Running a male escort service allegedly aimed at women only, James endures a fair amount of criticism. These days instead of turning to drugs, James has a new vice: coffee. Tending to his sobriety has become a daily habit—if he’s not actively giving back he’s thinking about what he can do to help someone else. That’s how he keeps himself in check. “Addiction doesn’t care who you are, from Park Place to park bench,” says James. “There’s no magic wand. The only person who can really understand an addict is another addict.”
“Addiction doesn’t care who you are, from Park Place to park bench.
The problem, though, is that few are willing to openly share their struggles with addiction. He remembers what it was like when no one trusted him. “To visit my mom, I’d have to go to the back porch like a dog to say hi. I’d stay out there and she’d maybe give me a sandwich or something,” recalls James. “That hurt and that was a good thing. If you’re sitting in a lonely place, it’s time to do something, it’s time to reach out.” Until that conversation happens, people will continue to overdose, silently struggling with their addictions—which is why James wants to have this talk, why he’s finally willing to shine a spotlight on his own struggles with sobriety.
Recovering alcoholic Randi Newton left the Midwest to become an actress but wound up working in a New York strip club for over a decade. In that environment, much like other forms of the adult entertainment industry, no one cared if the pretty girl got blackout drunk, and there were few consequences when it became regular behavior. Newton struggled with severe depression and suspects she self-medicated with booze. “I knew I was either going to drink myself to death or stop drinking altogether,” says Newton. “Anytime you work at a club they want you to help sell alcohol, you are almost encouraged to drink, however I would black out at work. I was never hungover because I was constantly drunk! I even gave up coffee because it killed my buzz.”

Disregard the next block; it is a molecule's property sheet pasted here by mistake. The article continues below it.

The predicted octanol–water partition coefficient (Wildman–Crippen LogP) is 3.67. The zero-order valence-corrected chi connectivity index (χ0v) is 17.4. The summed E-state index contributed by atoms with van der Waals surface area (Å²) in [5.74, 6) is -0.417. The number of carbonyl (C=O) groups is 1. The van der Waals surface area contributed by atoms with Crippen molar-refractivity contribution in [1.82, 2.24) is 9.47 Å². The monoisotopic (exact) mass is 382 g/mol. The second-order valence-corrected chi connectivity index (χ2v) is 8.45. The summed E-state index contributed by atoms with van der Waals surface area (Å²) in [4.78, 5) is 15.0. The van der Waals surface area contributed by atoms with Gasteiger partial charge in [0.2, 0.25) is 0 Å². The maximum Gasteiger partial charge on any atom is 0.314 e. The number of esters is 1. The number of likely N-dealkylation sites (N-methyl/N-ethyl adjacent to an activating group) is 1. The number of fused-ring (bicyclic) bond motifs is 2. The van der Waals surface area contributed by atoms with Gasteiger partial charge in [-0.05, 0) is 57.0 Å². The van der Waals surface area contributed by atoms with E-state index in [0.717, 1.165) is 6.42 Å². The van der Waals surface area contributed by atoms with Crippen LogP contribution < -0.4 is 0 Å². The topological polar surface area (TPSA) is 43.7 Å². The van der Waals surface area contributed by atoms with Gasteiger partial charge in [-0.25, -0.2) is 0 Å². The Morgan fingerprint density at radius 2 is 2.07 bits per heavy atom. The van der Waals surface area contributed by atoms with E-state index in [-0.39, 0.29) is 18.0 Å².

After a decade of alcoholism, Newton realized she wanted to live more than she wanted to drink, and checked herself into a medical detox outpatient facility. “I was over 30 and I was working at a strip club when I got sober and I wished there was someone cool I could relate to,” says Newton. “I used to be the last person my family would call if an emergency happened, now I’m the first. They know I’m not drunk passed out somewhere.”
Now a sober companion and writer for addiction and recovery site The Fix, Newton has set out to be the person anyone can turn to with their problems. As a sober companion, Newton is hired by families, friends, or the people themselves who are struggling with sobriety—her goal being to help them get sober in the same environment they plan to live in.
When constantly fighting the battle of addiction is considered winning and surrendering means losing something you’ll never get back, it makes recognizing and promoting months like Sober October that much more impactful. Raising awareness can start the conversations that may one day save lives. Sober October isn’t about just giving up alcohol for 4 weeks—it’s about making conscious choices, exercising control over one’s vices and reflecting on how those vices impact our lives and the ones we’ve lost.